2. This reminds me of a story my mom told me as a lesson about being married to a man. The door knob to the door we used to get from our house into our garage was broken. For weeks. Maybe months. My step-dad didn’t park in the garage, so he never had to use that doorknob, thus my mom’s requests for hiim to fix the doorknob were largely ignored. (She could still open the door, see, it was just a major PITA.) Until one day when he had to get himself a beer out of the garage refrigerator, and he had to use the broken doorknob. The damn thing was fixed that night. The moral of the story: For many men, sadly, women’s complaints are merely nagging or histrionics and until the issue impacts them in some direct fashion they just write it off as unimportant or exagerrated. I’m glad this issue is getting the attention it deserves, but it’s more than a little sad that it took this long and took this particular issue to make it “important.”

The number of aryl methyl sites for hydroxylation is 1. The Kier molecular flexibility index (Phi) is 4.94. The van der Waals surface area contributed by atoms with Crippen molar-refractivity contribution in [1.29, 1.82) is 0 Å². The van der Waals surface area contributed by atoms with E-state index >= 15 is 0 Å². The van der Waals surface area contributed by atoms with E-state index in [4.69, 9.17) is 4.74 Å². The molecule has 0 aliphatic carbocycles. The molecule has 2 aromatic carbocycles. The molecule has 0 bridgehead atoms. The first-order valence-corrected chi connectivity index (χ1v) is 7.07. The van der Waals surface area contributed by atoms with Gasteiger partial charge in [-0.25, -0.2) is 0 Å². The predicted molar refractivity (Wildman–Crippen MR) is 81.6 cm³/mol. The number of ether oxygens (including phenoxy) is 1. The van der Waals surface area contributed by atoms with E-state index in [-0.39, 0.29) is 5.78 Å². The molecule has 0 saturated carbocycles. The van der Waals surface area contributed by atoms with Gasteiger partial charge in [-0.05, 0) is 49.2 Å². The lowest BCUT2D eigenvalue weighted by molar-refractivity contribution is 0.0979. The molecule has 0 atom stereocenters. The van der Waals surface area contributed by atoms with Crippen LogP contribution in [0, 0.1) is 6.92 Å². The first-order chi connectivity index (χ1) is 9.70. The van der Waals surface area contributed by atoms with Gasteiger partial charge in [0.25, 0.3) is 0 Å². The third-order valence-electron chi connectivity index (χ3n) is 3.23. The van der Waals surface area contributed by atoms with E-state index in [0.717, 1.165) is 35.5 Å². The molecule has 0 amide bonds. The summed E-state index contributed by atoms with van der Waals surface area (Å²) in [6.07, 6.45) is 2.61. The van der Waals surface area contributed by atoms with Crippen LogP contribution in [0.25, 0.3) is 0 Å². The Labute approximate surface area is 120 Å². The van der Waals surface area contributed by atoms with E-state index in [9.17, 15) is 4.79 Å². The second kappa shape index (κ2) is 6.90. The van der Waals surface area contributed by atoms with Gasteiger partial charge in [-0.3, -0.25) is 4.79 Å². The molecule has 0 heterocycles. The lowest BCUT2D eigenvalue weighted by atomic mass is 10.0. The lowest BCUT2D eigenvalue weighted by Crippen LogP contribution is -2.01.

3. From what I understand, the issues they had were with pictures that showed the nipple, not necessarily breastfeeding in general. But they handled it so poorly. Facebook really needs to hire a new Public Relations team…..

  4. @MrsSoup That is what they said at various points, but there were plenty of pictures that didn’t show any nipple at all that were removed. I included a few of them in my post here:

  5. @Annie WTF? That’s stupid. Liars. They seriously need to get their head in the game.